When it comes to what you’re asking of staff, there’s technically no right or wrong answer for the number of days they should be in. It will differ by business goals, staffing strategy, and industry. What matters is that it makes sense for your business. And that everyone – the business, employees, clients – benefits from employees being back in for the agreed number of days, even if it’s potentially more days than your employees would like. So, push your business leaders to sit down with you and make a strong case for why they want employees back in.

Once you can articulate this, you can start addressing the situation from a cultural, technological and office structure point of view.

There will always be different pros and cons to being in-office and to being remote
Depending on the industry, some leaders feel in-office working spurs more productivity, while others believe in-office working allows people to connect, create and ignite more innovation.

According to our own research, employees rank creativity highest in importance of elements for hybrid work (55%), while employers rank adaptability highest in importance for hybrid work (52%). To that end, rather than mandating that employees be in the office x days a week indefinitely, it may make sense to bring employees together in-person every day of the week for a short period of time to jointly work on a project where a high level of creativity or collaboration is needed. When that period of high collaboration/creativity ends, then allow for that team to resume a higher level of remote work.  That way, your return to the office does more than check-the-box – it serves a real purpose.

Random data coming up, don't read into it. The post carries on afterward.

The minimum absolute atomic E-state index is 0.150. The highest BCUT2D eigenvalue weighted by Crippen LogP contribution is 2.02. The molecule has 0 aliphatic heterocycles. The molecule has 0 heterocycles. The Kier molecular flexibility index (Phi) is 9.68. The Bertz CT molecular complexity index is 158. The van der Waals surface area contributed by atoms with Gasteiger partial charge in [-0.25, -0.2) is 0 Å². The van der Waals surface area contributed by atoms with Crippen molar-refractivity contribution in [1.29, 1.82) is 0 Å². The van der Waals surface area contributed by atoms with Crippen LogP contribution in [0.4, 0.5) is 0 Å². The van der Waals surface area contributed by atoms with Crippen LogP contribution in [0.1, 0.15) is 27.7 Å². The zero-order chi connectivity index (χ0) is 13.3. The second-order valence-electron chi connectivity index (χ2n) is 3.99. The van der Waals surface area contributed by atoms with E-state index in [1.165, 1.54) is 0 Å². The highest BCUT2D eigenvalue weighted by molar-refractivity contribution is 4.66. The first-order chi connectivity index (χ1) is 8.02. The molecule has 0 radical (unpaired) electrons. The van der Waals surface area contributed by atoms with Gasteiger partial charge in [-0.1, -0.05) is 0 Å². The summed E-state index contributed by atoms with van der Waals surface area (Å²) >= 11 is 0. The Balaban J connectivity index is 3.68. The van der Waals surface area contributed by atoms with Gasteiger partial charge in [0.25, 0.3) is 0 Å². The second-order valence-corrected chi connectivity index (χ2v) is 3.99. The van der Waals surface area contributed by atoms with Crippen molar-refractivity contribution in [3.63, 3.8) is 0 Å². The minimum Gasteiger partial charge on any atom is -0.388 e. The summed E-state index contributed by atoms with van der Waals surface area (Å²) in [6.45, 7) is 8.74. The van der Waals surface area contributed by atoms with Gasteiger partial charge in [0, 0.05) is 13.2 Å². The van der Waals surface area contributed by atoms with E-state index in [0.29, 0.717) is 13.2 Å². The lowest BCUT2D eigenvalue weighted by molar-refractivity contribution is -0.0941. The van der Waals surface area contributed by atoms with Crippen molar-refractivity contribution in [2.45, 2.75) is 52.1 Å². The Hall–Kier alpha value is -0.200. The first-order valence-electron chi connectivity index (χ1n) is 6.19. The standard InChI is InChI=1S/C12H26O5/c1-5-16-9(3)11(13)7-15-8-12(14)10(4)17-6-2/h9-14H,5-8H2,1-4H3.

There will always be arguments for both sides of the coin, and you’re in the best position to address the disconnect. Encourage senior leadership to listen to employees and encourage them to be open to changing their ways of working, if that’s what will be most beneficial to the vast majority. Taking employee feedback onboard also means everyone will be more susceptible to whatever return to office strategy you choose to deploy.

Different workplace personas thrive in different ways
Not everyone will have the same preference when it comes to a remote working vs an in-office split. Even if you only mandate that employees need to be in the office one day a week, you’ll find that some people want to come in more often than that.

Everyone is different and some of your employees will thrive in an office environment while others will be more productive from home. It comes down to the tasks they need to complete and how much interaction they need with others to get their tasks done. For instance, are your designers or copywriters better off working quietly on a project at home, while your creative team thrives from having face-to-face ideation sessions in the office?